Monday, May 4, 2015

Parenthood: Week 99 – Degrees Of Cuteness

When Ollie was an infant almost everything he did was cute. It was cute when he sneezed, it was cute when he farted, and it was even cute sometimes when he cried. Now that Ollie is a toddler, none of these things are cute anymore. Ollie’s sneezes are accompanied by steams of snot, that if we don't wipe off quickly, he’ll rub all over his face, his are farts are stinky and gross, and there is nothing cute about a toddler crying at full volume, or any volume.

This doesn’t mean that Ollie isn’t cute anymore. Every stage of Ollie’s life has been cuter than the previous, and while I don’t think Ollie has reached his pinnacle of cuteness, I’m sure he is still heading in that direction. What is cute about Ollie has evolved.

When Ollie was an infant every little thing about him was cute, but for the most part all of the things he did that we found so adorable were not deliberate actions. What we found so cute in those early days of his life was things like how he yawned. This wasn’t an action made with any intention to interact with us; it was just something he did instinctually. So what are we left with now that so much of what made him so cute has evolved into things that are not so adorable anymore?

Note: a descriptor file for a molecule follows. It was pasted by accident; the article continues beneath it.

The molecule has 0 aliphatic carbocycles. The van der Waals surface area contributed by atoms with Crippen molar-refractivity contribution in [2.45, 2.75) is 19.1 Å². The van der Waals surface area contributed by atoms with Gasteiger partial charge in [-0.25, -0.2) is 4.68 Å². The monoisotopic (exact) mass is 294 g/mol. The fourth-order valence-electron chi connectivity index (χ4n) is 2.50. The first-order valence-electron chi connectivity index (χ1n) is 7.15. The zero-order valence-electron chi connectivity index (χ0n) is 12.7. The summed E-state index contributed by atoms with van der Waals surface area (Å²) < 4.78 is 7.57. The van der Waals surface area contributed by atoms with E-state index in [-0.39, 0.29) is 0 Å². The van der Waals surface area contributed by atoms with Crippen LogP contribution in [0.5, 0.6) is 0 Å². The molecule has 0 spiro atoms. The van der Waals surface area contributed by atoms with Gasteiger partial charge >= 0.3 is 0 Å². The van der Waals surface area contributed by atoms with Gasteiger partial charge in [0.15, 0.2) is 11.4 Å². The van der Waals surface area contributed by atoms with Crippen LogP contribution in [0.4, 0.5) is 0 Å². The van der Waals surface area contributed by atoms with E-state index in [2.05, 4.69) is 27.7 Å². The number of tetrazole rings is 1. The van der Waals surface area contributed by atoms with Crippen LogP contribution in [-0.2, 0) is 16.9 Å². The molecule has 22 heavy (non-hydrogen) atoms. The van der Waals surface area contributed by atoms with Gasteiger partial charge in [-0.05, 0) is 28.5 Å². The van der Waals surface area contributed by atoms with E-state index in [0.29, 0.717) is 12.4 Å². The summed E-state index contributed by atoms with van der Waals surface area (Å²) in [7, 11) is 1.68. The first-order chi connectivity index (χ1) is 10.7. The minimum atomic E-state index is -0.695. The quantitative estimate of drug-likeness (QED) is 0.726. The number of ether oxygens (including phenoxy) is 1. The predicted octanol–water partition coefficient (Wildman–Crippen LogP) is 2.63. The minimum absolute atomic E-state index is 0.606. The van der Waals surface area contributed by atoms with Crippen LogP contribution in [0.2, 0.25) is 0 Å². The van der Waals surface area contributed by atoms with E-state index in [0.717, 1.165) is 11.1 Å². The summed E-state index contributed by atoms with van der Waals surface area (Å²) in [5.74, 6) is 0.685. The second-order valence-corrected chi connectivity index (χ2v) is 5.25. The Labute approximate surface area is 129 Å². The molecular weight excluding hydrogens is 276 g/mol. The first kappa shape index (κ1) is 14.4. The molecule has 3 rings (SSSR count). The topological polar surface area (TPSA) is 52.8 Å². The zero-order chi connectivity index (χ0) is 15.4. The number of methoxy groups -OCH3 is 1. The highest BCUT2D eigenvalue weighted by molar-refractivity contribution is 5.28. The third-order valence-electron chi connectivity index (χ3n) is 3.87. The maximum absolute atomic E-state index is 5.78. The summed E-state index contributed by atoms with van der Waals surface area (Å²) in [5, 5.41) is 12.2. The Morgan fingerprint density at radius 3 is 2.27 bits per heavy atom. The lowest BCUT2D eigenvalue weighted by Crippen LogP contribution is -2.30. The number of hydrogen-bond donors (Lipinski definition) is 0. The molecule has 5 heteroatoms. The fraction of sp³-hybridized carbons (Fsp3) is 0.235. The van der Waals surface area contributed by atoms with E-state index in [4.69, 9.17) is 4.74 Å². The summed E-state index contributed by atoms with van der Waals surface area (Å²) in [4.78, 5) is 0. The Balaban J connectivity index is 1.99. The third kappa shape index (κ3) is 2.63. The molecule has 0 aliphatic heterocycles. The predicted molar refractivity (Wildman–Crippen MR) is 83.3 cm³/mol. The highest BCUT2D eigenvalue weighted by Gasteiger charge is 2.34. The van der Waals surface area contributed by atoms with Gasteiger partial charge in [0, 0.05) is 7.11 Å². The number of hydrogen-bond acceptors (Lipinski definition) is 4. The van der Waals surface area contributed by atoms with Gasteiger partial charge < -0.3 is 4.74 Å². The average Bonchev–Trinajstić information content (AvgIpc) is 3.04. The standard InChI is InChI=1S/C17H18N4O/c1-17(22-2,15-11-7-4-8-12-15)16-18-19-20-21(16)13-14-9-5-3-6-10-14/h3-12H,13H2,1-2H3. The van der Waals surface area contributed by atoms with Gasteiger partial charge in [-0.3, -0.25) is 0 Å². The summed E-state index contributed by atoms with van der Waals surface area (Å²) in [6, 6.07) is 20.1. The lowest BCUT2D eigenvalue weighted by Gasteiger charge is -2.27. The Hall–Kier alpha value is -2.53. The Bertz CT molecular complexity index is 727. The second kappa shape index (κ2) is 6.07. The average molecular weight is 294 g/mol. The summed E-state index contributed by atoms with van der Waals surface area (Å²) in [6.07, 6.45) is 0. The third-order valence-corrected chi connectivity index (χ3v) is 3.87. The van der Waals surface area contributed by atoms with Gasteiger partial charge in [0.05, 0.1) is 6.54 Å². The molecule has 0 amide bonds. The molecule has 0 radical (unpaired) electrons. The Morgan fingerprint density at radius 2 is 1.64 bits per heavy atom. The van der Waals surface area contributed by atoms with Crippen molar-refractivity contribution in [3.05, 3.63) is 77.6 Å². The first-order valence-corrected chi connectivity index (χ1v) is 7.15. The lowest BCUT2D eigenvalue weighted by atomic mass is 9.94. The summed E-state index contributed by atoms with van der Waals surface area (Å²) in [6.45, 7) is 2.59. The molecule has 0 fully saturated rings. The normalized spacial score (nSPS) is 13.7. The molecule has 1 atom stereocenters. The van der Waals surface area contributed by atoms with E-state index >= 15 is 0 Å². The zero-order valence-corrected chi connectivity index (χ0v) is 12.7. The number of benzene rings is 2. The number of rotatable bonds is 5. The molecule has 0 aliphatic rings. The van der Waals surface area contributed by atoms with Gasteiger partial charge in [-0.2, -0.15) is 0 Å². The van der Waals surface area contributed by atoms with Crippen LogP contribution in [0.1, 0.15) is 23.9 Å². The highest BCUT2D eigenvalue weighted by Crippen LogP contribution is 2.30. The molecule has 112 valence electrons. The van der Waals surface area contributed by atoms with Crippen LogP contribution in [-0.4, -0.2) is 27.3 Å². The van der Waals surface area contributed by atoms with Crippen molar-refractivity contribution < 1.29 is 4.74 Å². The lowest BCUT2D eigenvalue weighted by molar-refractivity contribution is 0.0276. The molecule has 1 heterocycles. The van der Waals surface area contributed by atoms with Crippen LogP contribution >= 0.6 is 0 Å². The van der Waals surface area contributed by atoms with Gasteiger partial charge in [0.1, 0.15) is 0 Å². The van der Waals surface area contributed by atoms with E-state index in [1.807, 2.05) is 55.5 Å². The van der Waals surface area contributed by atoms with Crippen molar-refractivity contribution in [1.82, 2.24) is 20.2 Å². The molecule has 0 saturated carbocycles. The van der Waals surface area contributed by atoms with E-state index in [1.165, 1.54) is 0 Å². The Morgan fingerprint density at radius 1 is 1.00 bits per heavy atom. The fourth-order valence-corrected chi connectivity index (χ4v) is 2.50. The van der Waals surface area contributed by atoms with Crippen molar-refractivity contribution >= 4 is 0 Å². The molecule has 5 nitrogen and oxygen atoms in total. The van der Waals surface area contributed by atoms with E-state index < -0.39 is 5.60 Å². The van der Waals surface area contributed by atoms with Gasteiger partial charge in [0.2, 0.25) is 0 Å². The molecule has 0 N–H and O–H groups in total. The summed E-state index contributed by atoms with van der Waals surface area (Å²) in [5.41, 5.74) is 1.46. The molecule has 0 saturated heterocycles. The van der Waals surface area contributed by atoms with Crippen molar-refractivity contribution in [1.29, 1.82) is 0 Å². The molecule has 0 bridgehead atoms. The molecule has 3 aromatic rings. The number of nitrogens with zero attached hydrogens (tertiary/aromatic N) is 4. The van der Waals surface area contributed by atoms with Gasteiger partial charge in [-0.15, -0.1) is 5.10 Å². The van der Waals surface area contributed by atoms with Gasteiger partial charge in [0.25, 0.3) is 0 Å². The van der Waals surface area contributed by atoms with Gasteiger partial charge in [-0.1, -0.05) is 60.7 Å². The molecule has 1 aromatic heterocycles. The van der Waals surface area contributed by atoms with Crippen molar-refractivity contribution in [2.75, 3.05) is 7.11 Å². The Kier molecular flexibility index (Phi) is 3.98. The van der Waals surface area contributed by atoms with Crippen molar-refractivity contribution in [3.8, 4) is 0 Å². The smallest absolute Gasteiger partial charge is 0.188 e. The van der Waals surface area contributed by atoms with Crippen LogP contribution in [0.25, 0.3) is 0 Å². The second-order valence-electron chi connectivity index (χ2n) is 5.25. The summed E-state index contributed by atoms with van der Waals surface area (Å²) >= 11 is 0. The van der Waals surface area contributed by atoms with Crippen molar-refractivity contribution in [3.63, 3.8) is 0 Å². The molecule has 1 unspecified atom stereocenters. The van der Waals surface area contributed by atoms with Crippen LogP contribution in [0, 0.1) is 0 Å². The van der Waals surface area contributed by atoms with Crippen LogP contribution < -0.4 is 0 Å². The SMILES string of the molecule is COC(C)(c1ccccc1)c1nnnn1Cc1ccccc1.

Well, we are left with a lot.

The things that Ollie does now that are cute are expressions of his effort to interact with the world. Here’s a couple examples of Ollie’s current cuteness from the past week: When Ollie gets excited and “runs,” his arms flail behind him in the most adorable way. Ollie's ball handling skills are so awesome that they often result in him throwing a toy basketball behind him intentionally. There’s Ollie’s effort to talk, which while baffling at times is almost always adorable. Then there’s his new bedtime ritual in which he says “cheek to cheek” and wants to go from hugging Diana to me and back to Diana squeezing his face against ours.

The cute-factor is getting ridiculous right now. It is exactly his intentionality that has raised Ollie’s actions to this new level of cuteness. Now along with the cute stuff, the challenging stuff has gone into a much higher gear as well. This is probably why toddlers have developed through evolution a heightened level of cuteness.

Will Ollie ever stop being cute? Ehh. . . I’ve watched my own students loose their cute-ness and it’s tough to watch, but here’s the thing. As awkward as my teenage students get, I never forget how cute they were when they were in younger grades and this memory sustains me and give me strength when I’m dealing with their oh so special teenage issues.

No matter how old Ollie gets, I’ll never forget how cute he was as a toddler, and just like with my students, while sometimes I miss the cuteness, I really love what comes after cute: a maturing young adult. While I will miss the eventual passing of the cuteness, I looking forward to Ollie being so much more than “cute.”

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